Benton City, Washington’s City Hall is located at the end of a strip mall off Dale Avenue.

[email protected]

A candidate for Benton City Council who lost by 13 votes will pay for a recount out of his own pocket.

While Alexander Webera local businessman, lagging behind the incumbent David Sandretto by less than 20 votes, it was not enough to trigger an automatic recount paid for by the county, said Amanda Hatfield, Benton County Elections Officer.

An automatic recount is triggered when two candidates are separated by less than 2,000 votes and this number corresponds to 0.5% of the votes they received.

In this case, those 13 votes represented a distribution of more than 2% between the candidates.

Sandretto led his opponent with 50.7% of more than 600 votes against 48.6% for Weber.

The tight race came as voters ousted an outgoing city council member and elected a newcomer to another location. And this followed an unsuccessful attempt to adopt a municipal management system of government.

Both candidates said they were looking for change in the small town of about 3,300 people west of West Richland.

The county canvassing board, which oversees and certifies elections, is expected to approve the recount at its meeting on Thursday.

Although automatic recounts are not common, they do occur from time to time.

Last year, a close primary race between Benton County Commissioner Jim Beaver and challenger Joe Lusignan sparked a recount. In 17 years, it was the first time Hatfield had seen a candidate request a recount.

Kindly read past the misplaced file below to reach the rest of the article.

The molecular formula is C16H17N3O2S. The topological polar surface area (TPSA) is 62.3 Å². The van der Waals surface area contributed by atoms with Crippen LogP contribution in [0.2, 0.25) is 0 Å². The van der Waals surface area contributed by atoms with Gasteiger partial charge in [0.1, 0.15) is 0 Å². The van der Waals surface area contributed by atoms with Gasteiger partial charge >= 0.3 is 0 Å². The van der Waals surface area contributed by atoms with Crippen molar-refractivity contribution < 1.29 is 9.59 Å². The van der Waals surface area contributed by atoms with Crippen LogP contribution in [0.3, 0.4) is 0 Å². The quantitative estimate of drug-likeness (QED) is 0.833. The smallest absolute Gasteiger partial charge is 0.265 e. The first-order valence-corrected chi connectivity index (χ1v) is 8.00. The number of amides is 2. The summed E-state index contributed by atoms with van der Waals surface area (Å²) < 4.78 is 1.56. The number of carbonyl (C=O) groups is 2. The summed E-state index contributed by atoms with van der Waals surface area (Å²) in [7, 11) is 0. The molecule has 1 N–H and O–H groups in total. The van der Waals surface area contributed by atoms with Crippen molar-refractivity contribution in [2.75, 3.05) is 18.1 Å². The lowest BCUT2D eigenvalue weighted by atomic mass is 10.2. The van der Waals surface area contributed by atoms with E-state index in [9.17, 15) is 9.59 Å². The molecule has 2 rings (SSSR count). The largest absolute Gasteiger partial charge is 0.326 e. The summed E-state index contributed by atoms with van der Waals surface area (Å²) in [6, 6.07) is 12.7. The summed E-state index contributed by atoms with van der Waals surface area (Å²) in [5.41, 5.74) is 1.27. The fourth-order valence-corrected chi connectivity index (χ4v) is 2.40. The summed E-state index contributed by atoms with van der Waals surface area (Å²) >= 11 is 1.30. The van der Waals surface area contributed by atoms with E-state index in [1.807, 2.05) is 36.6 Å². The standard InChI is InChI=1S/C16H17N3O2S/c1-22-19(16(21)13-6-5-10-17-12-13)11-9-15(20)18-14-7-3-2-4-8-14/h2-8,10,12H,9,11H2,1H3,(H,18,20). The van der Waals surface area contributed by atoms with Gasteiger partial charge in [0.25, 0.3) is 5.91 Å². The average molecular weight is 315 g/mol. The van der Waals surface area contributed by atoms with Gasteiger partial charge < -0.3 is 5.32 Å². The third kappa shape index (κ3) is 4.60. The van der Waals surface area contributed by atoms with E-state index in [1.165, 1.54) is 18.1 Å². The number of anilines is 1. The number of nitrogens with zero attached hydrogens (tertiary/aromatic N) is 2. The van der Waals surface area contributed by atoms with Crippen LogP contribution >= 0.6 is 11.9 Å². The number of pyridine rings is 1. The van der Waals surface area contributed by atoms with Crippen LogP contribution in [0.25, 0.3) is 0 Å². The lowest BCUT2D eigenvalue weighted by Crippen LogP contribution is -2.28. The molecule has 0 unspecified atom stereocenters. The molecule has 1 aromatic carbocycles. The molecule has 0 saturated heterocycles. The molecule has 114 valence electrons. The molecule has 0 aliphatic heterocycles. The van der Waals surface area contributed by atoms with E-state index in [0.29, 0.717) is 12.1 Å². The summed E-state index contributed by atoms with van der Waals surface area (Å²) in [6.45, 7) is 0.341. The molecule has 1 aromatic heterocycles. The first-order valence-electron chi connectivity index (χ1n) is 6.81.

In this case, Weber, who owns a financial advisory firm, has put down a $150 deposit and will have to cover the county’s costs for the recount. We don’t know what the total will be.

Yet it is unusual for a recount to change the outcome of an election.

County election officials expect the recount to begin at 9 a.m. Monday, Dec. 6 at the polling center located at 2610 N. Columbia Center Blvd. in Richmond.

The process is open to the public. For more information on this, call the Elections Department at 509-736-3085.

Related stories from the Tri-City Herald

Cameron Probert covers breaking news and education for the Tri-City Herald, where he tries to answer readers’ questions about why police and firefighters are in your neighborhood. He studied communications at Washington State University.